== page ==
Display Settings:


Send to:

Choose Destination
Brain Res. 2002 Mar 22;931(1):56-67.

Functional expression of TREK-2 K+ channel in cultured rat brain astrocytes.

Author information

  • 1Department of Physiology and Biophysics, Finch University of Health Sciences/The Chicago Medical School, 3333 Green Bay Road, North Chicago, IL 60064-3095, USA.


Background K+ channels whose subunit contains four transmembrane segments and two pore-forming domains (4TM/2P) have been cloned recently. We studied whether 4TM/2P K+ channels are functionally expressed in astrocytes that are known to have a large background (resting) K+ conductance and a large resting membrane potential. Reverse transcriptase-PCR analysis showed that, among five 4TM/2P K+ channels examined, TASK-1, TASK-3 and TREK-2 mRNAs were expressed in cultured astrocytes from rat cortex. In cell-attached patches, we mainly observed three K+ channels with single-channel conductances of 30, 117 and 176 pS (-40 mV) in symmetrical 140 mM KCl. The 30 pS channel was the inward rectifying K+ channel that has been previously described in astrocytes. The 117 pS K+ channel also showed inward rectification and was insensitive to 1 mM tetraethylammonium and 1 mM 4-aminopyridine. The 176 pS channel was the Ca2+-activated K+ channel. The 117 pS K+ channel was determined to be TREK-2, as judged by its electrophysiological properties and activation by membrane stretch, free fatty acids and intracellular acidosis. In approximately 50% of astrocytes in culture, whole-cell K+ current increased markedly following application of arachidonic acid. The number of TREK-2 channels in these cells was estimated to be approximately 500-1000/cell. Our results show that TREK-2 is functionally expressed in cortical astrocytes in culture, and suggest that TREK-2 may be involved in K+ homeostasis of astrocytes during pathological states.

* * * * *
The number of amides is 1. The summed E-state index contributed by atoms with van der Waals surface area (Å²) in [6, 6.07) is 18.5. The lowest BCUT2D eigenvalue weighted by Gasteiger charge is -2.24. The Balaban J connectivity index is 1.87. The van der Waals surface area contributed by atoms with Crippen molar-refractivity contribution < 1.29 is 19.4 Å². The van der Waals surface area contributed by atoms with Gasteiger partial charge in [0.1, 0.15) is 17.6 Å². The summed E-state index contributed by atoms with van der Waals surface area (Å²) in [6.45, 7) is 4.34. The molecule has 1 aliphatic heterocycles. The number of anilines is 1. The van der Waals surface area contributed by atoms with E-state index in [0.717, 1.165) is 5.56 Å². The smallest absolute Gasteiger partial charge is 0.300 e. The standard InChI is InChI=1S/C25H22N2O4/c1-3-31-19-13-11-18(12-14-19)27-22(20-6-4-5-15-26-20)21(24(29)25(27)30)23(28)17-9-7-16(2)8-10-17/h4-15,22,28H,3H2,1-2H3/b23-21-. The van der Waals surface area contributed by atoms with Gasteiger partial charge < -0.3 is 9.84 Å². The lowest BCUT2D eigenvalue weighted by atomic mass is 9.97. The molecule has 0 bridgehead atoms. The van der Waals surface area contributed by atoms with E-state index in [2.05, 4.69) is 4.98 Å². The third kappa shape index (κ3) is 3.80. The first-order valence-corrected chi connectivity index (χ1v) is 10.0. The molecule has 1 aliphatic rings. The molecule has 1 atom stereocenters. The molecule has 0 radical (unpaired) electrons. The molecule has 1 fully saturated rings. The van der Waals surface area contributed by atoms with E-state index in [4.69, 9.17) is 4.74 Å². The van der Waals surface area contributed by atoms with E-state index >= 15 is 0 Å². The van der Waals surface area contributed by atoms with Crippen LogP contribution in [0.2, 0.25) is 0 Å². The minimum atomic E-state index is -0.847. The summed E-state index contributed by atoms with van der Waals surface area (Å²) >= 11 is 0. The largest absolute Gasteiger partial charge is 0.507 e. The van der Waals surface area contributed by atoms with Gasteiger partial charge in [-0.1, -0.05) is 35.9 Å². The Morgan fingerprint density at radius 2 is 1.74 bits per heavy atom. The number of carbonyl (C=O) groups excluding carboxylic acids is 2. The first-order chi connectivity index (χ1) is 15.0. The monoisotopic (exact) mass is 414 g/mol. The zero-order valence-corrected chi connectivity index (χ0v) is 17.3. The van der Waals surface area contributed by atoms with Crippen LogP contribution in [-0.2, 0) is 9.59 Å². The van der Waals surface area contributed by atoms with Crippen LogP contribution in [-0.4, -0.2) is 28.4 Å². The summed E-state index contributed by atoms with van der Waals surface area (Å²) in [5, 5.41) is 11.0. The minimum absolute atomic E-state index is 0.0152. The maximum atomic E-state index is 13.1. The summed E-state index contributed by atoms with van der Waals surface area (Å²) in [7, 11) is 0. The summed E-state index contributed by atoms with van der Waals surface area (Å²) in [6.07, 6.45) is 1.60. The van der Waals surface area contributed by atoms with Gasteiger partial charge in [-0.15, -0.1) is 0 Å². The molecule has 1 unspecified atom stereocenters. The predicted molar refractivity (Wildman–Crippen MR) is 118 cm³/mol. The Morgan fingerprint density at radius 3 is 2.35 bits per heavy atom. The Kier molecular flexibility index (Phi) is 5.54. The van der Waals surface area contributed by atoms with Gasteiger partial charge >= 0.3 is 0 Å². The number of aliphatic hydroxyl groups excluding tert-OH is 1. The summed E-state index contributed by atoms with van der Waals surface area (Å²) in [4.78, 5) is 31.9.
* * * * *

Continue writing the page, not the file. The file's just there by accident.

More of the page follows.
[PubMed - indexed for MEDLINE]
PubMed Commons home

PubMed Commons

How to join PubMed Commons

    Supplemental Content

    Full text links

    Icon for Elsevier Science
    Loading ...
    Write to the Help Desk